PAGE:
NANFA-- Re: Pseudomonas auriginosa/Trouble With Turtles

Jeffrey Fullerton (
Wed, 19 May 2004 18:13:51 -0400

This thread caught my eye while skimming thru one of the digests.

Pesudomonas caused me some problems with my herp collection a decade
ago. Several of my turtles came down with pneumonia one winter while
hibernating in an outside pond. In the middle of January 1992 I noticed
a subadult female wood turtle, Clemmys -sic Glyptemys insculpta was
basking out of the water and it was barely above freezing!

Despite the reputation of cold tollerance of this species this behavior
was obviously abnormal so I brought her inside and warmed her up. The
condition got worse, progressing from simple open-mouthed breathing to
acute gasping and bubbling and the turtle died overnight.

Second victim was a female spotted turtle but she recovered and lived a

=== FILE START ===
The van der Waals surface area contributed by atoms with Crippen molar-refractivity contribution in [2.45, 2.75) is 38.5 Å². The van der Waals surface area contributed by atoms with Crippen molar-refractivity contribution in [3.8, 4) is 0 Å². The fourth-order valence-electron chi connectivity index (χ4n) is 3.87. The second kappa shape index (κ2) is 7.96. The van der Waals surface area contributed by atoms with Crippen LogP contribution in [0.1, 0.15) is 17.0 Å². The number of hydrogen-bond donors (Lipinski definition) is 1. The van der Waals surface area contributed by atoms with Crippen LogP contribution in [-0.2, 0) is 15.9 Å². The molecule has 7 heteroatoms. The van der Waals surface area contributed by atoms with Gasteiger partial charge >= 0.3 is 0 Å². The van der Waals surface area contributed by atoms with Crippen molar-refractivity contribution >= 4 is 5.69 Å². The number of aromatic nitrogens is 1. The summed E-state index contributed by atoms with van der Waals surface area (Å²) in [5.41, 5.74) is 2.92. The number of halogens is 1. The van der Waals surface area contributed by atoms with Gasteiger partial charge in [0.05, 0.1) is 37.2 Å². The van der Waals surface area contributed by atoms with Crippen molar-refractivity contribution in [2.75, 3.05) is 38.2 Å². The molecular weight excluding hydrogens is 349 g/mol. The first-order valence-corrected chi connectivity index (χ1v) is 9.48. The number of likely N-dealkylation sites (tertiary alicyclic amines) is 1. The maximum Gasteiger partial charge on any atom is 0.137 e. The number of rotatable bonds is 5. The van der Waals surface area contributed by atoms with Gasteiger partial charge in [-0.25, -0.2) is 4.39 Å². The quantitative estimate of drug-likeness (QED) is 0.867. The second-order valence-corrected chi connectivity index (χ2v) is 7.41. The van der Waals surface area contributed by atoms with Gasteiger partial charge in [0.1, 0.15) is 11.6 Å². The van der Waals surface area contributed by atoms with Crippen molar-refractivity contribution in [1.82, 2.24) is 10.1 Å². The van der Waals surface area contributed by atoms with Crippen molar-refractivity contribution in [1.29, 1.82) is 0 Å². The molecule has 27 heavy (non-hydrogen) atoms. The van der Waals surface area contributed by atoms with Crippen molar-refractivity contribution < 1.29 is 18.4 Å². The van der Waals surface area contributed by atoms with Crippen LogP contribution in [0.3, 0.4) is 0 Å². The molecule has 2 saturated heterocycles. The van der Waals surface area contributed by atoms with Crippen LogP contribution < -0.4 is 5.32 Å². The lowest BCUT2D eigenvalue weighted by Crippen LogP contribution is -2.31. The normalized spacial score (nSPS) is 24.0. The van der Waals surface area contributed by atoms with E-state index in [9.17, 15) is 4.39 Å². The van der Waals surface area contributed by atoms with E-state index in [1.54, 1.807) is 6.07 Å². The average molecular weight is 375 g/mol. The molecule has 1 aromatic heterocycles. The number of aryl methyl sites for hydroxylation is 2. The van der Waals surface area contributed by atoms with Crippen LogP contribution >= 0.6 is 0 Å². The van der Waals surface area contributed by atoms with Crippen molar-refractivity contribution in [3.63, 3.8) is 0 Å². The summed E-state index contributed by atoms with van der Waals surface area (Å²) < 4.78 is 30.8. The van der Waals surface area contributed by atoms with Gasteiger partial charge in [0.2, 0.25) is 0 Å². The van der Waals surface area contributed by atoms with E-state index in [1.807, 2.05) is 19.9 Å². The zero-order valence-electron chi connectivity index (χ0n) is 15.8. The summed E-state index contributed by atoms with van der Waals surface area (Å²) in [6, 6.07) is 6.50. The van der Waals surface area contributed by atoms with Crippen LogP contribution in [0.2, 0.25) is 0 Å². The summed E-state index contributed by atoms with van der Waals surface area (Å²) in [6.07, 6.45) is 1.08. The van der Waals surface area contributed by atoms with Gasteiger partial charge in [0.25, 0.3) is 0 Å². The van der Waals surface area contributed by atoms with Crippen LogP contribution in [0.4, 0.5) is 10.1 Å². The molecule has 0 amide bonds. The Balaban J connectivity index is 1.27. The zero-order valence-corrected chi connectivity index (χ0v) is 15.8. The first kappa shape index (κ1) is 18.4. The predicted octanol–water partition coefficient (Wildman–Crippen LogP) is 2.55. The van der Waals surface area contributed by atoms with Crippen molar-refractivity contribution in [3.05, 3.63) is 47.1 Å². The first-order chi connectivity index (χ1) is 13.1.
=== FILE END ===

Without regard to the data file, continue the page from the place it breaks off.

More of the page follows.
while though subject to chronic flairs of infection thru the summer.
Eventually I opted for euthenasia because it seemed she was going to be
a potential source of infection to healthy turtles. That decision in
light of what I know now may have been flawed but-in-the time it seemed
the only option.

When my larger female wood turtle - "Greedy" a cherished pet-
practically a family heirloom since she was caught as a young one in
1979 came down with it- I opted to move her from my home in PA down to
Maryland (I was stationed-in-Andrews AFB then) and was lucky enough to
find a real vet-in-College Park Animal Hospital who actually knew
something about taking care of reptiles. I also bough a really good book
on bacterial diseases of reptiles. Greedy's O/P swab cultured positive
for Pesudomonas auriginos- which really knocked my socks off because I
had already known of it as a frequent source of nosicomial or hospital
aquired infections in human patients. Since I worked in a hospital I
wondered if I might have brought it home on the soles of my shoes or

I did trace the chain of infection back- to a female Southern Painted
Turtle I bought in a Virginia petshop in the spring of 1990. She had